10. The Madras case on which the learned counsel for the appellant placed reliance was on the issue as to whether the legal representatives of the deceased workman were entitled to take recourse to the provisions under Section 110-A of the Motor Vehicles Act in view of their entitlement to get compensation under the Workmen's Compensation Act and the Court answered in the affirmative. I am not concerned with that problem in the present case. The deceased in this case was not a workman under the owner of the vehicle and, therefore, his legal representatives are not entitled to claim compensation under the Workmen's Compensation Act. The deceased was a third party who was travelling in the truck under the contract of employment with the owner of the goods which were being transported for which the vehicle had been hired. Accordingly, the extent of liability of the owner of the truck as well as that of the Insurance Company is governed by the provisions of the Motor Vehicles Act and is not in any way limited by Section 95 (2) (a) or the provisions of the Workmen's Compensation Act. Consequently, the contention of Mr. Basu, the learned counsel for the appellant, is devoid of any force.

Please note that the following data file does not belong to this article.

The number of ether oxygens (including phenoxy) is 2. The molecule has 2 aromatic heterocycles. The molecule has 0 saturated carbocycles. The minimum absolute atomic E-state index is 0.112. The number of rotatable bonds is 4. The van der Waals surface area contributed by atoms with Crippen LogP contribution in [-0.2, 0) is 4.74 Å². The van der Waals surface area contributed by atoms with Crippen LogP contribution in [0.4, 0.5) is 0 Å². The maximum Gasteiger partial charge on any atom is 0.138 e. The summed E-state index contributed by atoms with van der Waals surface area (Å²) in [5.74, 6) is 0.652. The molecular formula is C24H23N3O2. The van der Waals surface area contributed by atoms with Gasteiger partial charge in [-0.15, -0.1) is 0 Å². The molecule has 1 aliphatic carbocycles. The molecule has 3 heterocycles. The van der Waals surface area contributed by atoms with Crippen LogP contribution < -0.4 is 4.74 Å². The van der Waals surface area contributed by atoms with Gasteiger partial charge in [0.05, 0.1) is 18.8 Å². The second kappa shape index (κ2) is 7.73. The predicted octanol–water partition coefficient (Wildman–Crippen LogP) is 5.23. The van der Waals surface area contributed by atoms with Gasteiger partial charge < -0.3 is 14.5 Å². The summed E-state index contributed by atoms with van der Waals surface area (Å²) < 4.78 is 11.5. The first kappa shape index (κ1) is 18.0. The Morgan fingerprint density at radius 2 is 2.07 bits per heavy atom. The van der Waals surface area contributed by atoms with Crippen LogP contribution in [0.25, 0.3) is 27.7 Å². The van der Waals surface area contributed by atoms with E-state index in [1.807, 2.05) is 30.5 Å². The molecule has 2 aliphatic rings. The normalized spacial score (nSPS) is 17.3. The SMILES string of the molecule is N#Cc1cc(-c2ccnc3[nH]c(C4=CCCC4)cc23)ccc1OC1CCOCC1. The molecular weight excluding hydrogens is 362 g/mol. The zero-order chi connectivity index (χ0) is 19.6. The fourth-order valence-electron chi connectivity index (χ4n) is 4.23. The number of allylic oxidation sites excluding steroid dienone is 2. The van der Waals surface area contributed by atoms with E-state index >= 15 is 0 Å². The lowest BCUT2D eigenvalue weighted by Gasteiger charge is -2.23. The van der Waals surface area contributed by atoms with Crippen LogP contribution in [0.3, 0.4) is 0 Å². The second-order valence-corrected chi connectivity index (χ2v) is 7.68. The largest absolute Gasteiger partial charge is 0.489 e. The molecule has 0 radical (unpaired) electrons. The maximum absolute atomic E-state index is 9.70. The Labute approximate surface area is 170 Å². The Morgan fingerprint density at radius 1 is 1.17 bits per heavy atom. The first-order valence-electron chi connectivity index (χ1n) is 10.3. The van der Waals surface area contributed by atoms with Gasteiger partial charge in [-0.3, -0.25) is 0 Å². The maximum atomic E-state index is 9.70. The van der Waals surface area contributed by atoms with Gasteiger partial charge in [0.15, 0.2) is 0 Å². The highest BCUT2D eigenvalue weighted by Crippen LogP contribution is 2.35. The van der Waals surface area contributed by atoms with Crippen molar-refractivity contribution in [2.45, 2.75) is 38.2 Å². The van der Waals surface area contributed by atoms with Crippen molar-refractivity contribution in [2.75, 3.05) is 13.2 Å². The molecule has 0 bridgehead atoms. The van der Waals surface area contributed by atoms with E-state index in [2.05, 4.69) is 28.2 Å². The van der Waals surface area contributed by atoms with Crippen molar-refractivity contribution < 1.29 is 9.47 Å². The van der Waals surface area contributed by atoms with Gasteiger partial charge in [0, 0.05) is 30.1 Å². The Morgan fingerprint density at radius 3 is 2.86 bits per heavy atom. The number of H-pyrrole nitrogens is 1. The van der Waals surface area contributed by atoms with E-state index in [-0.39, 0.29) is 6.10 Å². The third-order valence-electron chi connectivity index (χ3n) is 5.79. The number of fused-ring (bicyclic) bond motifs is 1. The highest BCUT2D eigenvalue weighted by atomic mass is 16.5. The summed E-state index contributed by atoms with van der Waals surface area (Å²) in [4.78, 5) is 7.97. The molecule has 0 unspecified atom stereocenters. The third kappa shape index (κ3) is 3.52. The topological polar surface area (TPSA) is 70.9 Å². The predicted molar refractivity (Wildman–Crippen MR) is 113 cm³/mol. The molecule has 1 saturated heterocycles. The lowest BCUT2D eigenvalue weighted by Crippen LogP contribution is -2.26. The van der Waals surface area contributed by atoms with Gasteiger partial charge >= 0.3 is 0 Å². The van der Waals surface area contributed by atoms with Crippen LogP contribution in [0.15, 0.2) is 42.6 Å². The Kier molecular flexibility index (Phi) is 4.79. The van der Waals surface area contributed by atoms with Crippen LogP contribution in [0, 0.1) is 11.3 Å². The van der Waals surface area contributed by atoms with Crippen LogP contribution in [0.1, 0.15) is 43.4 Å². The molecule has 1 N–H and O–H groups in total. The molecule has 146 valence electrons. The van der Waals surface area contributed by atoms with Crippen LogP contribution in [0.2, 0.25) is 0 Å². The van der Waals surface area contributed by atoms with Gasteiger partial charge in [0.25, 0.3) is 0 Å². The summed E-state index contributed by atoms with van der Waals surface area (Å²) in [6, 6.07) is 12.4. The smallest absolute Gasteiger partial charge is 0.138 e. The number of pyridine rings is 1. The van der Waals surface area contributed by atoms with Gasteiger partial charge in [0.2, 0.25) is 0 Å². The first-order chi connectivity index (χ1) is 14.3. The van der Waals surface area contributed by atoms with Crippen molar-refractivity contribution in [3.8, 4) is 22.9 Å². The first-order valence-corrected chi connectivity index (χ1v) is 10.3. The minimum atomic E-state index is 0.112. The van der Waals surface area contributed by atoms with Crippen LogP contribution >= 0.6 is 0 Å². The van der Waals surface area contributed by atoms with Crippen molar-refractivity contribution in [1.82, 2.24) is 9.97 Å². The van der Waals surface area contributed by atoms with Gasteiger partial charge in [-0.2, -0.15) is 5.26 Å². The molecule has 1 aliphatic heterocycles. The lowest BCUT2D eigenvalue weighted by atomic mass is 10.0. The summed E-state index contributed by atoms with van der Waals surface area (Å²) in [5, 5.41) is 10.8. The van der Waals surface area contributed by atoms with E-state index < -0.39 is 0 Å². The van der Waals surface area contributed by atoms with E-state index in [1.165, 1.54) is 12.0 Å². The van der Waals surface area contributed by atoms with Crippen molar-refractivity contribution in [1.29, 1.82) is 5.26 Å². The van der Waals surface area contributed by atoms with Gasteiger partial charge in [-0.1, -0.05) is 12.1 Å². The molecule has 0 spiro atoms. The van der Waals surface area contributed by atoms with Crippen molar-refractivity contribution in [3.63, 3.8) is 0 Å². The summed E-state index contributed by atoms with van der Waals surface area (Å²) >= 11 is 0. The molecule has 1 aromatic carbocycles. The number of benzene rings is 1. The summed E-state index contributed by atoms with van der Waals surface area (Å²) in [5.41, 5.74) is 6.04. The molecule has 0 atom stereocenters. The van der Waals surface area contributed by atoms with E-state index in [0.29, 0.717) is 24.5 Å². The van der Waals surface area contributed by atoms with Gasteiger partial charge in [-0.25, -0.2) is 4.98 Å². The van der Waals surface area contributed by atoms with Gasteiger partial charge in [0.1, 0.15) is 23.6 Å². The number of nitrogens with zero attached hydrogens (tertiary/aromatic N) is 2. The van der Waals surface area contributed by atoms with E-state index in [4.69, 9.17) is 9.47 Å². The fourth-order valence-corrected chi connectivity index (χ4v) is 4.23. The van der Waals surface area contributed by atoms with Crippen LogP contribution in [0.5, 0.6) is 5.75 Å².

11. In the result, therefore. I do not find any merits in this appeal which is accordingly dismissed with costs.